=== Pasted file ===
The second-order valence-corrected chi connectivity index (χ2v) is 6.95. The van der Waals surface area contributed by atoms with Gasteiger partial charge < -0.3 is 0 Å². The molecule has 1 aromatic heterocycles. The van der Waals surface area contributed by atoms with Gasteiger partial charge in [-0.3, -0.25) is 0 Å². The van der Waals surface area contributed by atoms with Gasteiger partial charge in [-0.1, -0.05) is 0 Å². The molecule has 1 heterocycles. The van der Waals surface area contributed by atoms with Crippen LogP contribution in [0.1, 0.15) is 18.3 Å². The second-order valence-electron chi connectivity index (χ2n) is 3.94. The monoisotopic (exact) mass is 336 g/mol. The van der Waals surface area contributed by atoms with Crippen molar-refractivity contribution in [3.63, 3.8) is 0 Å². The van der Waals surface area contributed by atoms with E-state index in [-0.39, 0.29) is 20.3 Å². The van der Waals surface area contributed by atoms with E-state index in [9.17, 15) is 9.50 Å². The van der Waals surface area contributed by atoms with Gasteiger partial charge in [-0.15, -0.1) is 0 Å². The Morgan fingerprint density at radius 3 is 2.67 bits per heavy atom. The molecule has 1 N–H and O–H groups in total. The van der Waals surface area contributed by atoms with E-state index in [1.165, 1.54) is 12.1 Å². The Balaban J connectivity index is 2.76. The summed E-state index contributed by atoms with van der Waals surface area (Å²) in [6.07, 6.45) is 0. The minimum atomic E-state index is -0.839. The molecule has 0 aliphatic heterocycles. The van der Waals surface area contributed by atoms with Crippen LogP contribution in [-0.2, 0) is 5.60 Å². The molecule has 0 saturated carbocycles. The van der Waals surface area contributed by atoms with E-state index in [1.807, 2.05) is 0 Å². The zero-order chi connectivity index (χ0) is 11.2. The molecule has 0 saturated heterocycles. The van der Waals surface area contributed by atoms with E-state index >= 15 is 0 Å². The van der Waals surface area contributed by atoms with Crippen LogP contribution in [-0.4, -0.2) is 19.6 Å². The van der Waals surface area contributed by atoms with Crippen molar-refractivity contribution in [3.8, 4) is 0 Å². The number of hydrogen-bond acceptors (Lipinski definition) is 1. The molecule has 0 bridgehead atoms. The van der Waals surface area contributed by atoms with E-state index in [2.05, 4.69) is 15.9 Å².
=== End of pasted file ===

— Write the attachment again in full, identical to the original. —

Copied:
The second-order valence-corrected chi connectivity index (χ2v) is 6.95. The van der Waals surface area contributed by atoms with Gasteiger partial charge < -0.3 is 0 Å². The molecule has 1 aromatic heterocycles. The van der Waals surface area contributed by atoms with Gasteiger partial charge in [-0.3, -0.25) is 0 Å². The van der Waals surface area contributed by atoms with Gasteiger partial charge in [-0.1, -0.05) is 0 Å². The molecule has 1 heterocycles. The van der Waals surface area contributed by atoms with Crippen LogP contribution in [0.1, 0.15) is 18.3 Å². The second-order valence-electron chi connectivity index (χ2n) is 3.94. The monoisotopic (exact) mass is 336 g/mol. The van der Waals surface area contributed by atoms with Crippen molar-refractivity contribution in [3.63, 3.8) is 0 Å². The van der Waals surface area contributed by atoms with E-state index in [-0.39, 0.29) is 20.3 Å². The van der Waals surface area contributed by atoms with E-state index in [9.17, 15) is 9.50 Å². The van der Waals surface area contributed by atoms with Gasteiger partial charge in [-0.15, -0.1) is 0 Å². The Morgan fingerprint density at radius 3 is 2.67 bits per heavy atom. The molecule has 1 N–H and O–H groups in total. The van der Waals surface area contributed by atoms with E-state index in [1.165, 1.54) is 12.1 Å². The Balaban J connectivity index is 2.76. The summed E-state index contributed by atoms with van der Waals surface area (Å²) in [6.07, 6.45) is 0. The minimum atomic E-state index is -0.839. The molecule has 0 aliphatic heterocycles. The van der Waals surface area contributed by atoms with Crippen LogP contribution in [-0.2, 0) is 5.60 Å². The molecule has 0 saturated carbocycles. The van der Waals surface area contributed by atoms with E-state index in [1.807, 2.05) is 0 Å². The zero-order chi connectivity index (χ0) is 11.2. The molecule has 0 saturated heterocycles. The van der Waals surface area contributed by atoms with E-state index >= 15 is 0 Å². The van der Waals surface area contributed by atoms with Crippen LogP contribution in [-0.4, -0.2) is 19.6 Å². The van der Waals surface area contributed by atoms with Crippen molar-refractivity contribution in [3.8, 4) is 0 Å². The number of hydrogen-bond acceptors (Lipinski definition) is 1. The molecule has 0 bridgehead atoms. The van der Waals surface area contributed by atoms with E-state index in [2.05, 4.69) is 15.9 Å².